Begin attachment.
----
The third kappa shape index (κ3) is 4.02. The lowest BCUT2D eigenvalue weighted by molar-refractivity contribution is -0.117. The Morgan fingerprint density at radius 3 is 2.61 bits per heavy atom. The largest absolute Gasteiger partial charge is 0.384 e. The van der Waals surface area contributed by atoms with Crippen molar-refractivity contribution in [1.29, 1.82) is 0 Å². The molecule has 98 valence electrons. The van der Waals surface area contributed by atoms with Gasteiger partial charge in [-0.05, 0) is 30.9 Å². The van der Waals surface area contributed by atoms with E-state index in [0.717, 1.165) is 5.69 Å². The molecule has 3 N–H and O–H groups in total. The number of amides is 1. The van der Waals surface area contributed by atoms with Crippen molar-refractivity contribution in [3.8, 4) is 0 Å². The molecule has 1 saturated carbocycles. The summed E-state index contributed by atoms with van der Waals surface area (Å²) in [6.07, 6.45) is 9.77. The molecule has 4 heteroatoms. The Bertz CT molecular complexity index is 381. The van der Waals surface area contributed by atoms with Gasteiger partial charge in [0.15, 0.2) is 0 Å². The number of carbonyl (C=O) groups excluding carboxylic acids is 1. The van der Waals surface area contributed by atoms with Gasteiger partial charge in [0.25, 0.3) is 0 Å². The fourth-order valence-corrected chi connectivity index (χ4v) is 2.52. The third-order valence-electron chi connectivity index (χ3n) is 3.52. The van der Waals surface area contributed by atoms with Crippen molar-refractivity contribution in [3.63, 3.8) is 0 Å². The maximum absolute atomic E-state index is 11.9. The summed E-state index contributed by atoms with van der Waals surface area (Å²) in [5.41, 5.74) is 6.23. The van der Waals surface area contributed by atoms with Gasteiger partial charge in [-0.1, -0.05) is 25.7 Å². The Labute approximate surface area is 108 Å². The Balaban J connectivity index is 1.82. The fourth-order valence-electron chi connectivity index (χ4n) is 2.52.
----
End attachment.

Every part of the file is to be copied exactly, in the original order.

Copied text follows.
The third kappa shape index (κ3) is 4.02. The lowest BCUT2D eigenvalue weighted by molar-refractivity contribution is -0.117. The Morgan fingerprint density at radius 3 is 2.61 bits per heavy atom. The largest absolute Gasteiger partial charge is 0.384 e. The van der Waals surface area contributed by atoms with Crippen molar-refractivity contribution in [1.29, 1.82) is 0 Å². The molecule has 98 valence electrons. The van der Waals surface area contributed by atoms with Gasteiger partial charge in [-0.05, 0) is 30.9 Å². The van der Waals surface area contributed by atoms with E-state index in [0.717, 1.165) is 5.69 Å². The molecule has 3 N–H and O–H groups in total. The number of amides is 1. The van der Waals surface area contributed by atoms with Crippen molar-refractivity contribution in [3.8, 4) is 0 Å². The molecule has 1 saturated carbocycles. The summed E-state index contributed by atoms with van der Waals surface area (Å²) in [6.07, 6.45) is 9.77. The molecule has 4 heteroatoms. The Bertz CT molecular complexity index is 381. The van der Waals surface area contributed by atoms with Gasteiger partial charge in [0.15, 0.2) is 0 Å². The number of carbonyl (C=O) groups excluding carboxylic acids is 1. The van der Waals surface area contributed by atoms with Gasteiger partial charge in [0.25, 0.3) is 0 Å². The fourth-order valence-corrected chi connectivity index (χ4v) is 2.52. The third-order valence-electron chi connectivity index (χ3n) is 3.52. The van der Waals surface area contributed by atoms with Crippen molar-refractivity contribution in [3.63, 3.8) is 0 Å². The maximum absolute atomic E-state index is 11.9. The summed E-state index contributed by atoms with van der Waals surface area (Å²) in [5.41, 5.74) is 6.23. The van der Waals surface area contributed by atoms with Gasteiger partial charge in [-0.1, -0.05) is 25.7 Å². The Labute approximate surface area is 108 Å². The Balaban J connectivity index is 1.82. The fourth-order valence-electron chi connectivity index (χ4n) is 2.52.